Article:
Showing posts with label Deep Emotional Shizzle. Show all posts
Showing posts with label Deep Emotional Shizzle. Show all posts

OUTFIT: Speckled

french connection speckled jumper, leather trousers
Jumper: c/o French Connection Trousers: Zara Shoes: Mango

Yep, my mirror is seriously in need of cleaning! Is it bad that I was kind of happy the weather cooled down a bit so I could wear leather and knitwear again? This is the gorgeous jumper that I featured in my last vlog, it was kindly sent to me from French Connection. I'd loved it for ages after I'd seen it featured on a couple of my favourite blogs that had collaborated with the brand, including Canned Fashion and What I Bought Today, it definitely has those Marant vibes that I love. It's really warm and quite heavy too, safe to say I'll be living in it this Winter!

I went Millwall yesterday. They lost so I went home and ate all of the cake that I bought from IKEA, the whole thing. I'd been saving it for sad times. While I'm on the subject of pigging out I wish some people wouldn't stick their noses in and tell me how I've put on too much weight. I could explain to them how keeping weight on is one of the best ways to fight off chest infections when you have CF and that since I've put on these few kilos I've not had to rely on my overnight feeds as much (I haven't had one for 2 weeks. 2 weeks!!!) I could tell them that since I was born I've battled with my appetite and keeping weight on and that I'm feeling so proud that for the first time ever I'm managing to do so and that it makes me feel normal and not like an ill person. I could tell them that for once in my life I have a healthy BMI and that my lung function has never been so good in years and years. But I don't, because I shouldn't have to explain myself. I instead tell them to go and concentrate on their own lives because they clearly need to sort themselves out if they think a person of my size is overweight. Crazy fools!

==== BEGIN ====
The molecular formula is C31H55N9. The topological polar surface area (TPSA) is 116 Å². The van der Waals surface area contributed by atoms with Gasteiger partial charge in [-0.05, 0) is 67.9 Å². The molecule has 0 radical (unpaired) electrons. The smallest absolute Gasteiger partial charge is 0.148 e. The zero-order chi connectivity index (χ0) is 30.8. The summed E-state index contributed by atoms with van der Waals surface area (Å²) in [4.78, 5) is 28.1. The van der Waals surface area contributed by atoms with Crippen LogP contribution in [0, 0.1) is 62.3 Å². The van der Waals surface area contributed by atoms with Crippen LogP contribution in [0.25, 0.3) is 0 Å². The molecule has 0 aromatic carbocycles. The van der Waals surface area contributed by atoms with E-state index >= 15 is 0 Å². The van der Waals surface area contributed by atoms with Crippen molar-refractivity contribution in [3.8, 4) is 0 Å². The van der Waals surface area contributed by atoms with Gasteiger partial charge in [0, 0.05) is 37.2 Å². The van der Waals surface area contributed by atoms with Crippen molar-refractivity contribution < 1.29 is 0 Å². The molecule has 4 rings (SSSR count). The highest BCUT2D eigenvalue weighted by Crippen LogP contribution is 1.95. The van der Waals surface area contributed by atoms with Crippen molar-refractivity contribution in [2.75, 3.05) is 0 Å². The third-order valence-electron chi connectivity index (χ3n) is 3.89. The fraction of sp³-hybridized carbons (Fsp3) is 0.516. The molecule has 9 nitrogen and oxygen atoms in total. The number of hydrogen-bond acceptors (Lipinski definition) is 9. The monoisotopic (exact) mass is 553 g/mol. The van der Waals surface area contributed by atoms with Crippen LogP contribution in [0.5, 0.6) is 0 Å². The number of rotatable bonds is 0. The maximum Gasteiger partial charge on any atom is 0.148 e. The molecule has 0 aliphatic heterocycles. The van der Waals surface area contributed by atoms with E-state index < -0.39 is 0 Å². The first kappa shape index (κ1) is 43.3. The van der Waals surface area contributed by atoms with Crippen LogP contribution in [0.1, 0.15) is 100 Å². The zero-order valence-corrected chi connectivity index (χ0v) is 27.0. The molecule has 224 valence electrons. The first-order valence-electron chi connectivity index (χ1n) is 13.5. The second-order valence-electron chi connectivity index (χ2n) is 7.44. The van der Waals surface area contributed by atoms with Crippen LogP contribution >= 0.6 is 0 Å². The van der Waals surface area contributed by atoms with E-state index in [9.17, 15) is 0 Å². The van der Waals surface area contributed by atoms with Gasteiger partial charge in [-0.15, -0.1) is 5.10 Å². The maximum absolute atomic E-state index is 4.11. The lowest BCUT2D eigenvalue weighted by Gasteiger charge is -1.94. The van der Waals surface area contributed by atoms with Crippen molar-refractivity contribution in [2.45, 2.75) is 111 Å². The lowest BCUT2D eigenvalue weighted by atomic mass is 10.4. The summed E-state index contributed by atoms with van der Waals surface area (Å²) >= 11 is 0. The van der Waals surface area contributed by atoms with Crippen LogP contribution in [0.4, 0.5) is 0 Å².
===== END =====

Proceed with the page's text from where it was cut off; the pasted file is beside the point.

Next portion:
Niamh Nelson x

OUTFIT: Tomboy

Tee: Uniqlo
Jeans: River Island
Shoes: Converse
Necklace: Etsy

Totes feeling a little boyish in this outfit. My £4 jeans! Really nice, but see what I mean about the rip sitting just a tad too high over the knee?